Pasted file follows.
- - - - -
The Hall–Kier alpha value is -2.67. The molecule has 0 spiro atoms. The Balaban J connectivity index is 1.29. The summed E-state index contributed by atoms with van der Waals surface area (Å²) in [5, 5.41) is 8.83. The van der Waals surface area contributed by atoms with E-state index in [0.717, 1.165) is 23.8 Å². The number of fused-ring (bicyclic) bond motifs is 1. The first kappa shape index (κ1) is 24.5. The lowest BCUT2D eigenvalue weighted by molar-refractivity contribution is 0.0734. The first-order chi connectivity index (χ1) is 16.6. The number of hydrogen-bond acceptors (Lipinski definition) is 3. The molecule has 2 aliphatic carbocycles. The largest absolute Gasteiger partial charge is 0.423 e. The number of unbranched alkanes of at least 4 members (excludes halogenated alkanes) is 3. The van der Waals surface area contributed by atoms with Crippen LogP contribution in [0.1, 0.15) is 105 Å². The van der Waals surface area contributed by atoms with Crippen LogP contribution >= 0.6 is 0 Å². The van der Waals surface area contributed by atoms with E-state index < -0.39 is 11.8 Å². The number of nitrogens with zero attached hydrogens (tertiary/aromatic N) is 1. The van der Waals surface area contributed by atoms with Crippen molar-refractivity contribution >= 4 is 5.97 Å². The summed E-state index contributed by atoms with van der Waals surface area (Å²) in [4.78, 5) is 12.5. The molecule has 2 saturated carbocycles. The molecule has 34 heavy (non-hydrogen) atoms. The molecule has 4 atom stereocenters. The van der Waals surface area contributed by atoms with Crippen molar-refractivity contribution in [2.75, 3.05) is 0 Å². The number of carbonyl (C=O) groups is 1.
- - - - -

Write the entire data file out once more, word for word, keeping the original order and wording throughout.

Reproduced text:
The Hall–Kier alpha value is -2.67. The molecule has 0 spiro atoms. The Balaban J connectivity index is 1.29. The summed E-state index contributed by atoms with van der Waals surface area (Å²) in [5, 5.41) is 8.83. The van der Waals surface area contributed by atoms with E-state index in [0.717, 1.165) is 23.8 Å². The number of fused-ring (bicyclic) bond motifs is 1. The first kappa shape index (κ1) is 24.5. The lowest BCUT2D eigenvalue weighted by molar-refractivity contribution is 0.0734. The first-order chi connectivity index (χ1) is 16.6. The number of hydrogen-bond acceptors (Lipinski definition) is 3. The molecule has 2 aliphatic carbocycles. The largest absolute Gasteiger partial charge is 0.423 e. The number of unbranched alkanes of at least 4 members (excludes halogenated alkanes) is 3. The van der Waals surface area contributed by atoms with Crippen LogP contribution in [0.1, 0.15) is 105 Å². The van der Waals surface area contributed by atoms with Crippen LogP contribution >= 0.6 is 0 Å². The van der Waals surface area contributed by atoms with E-state index < -0.39 is 11.8 Å². The number of nitrogens with zero attached hydrogens (tertiary/aromatic N) is 1. The van der Waals surface area contributed by atoms with Crippen molar-refractivity contribution >= 4 is 5.97 Å². The summed E-state index contributed by atoms with van der Waals surface area (Å²) in [4.78, 5) is 12.5. The molecule has 2 saturated carbocycles. The molecule has 34 heavy (non-hydrogen) atoms. The molecule has 4 atom stereocenters. The van der Waals surface area contributed by atoms with Crippen molar-refractivity contribution in [2.75, 3.05) is 0 Å². The number of carbonyl (C=O) groups is 1.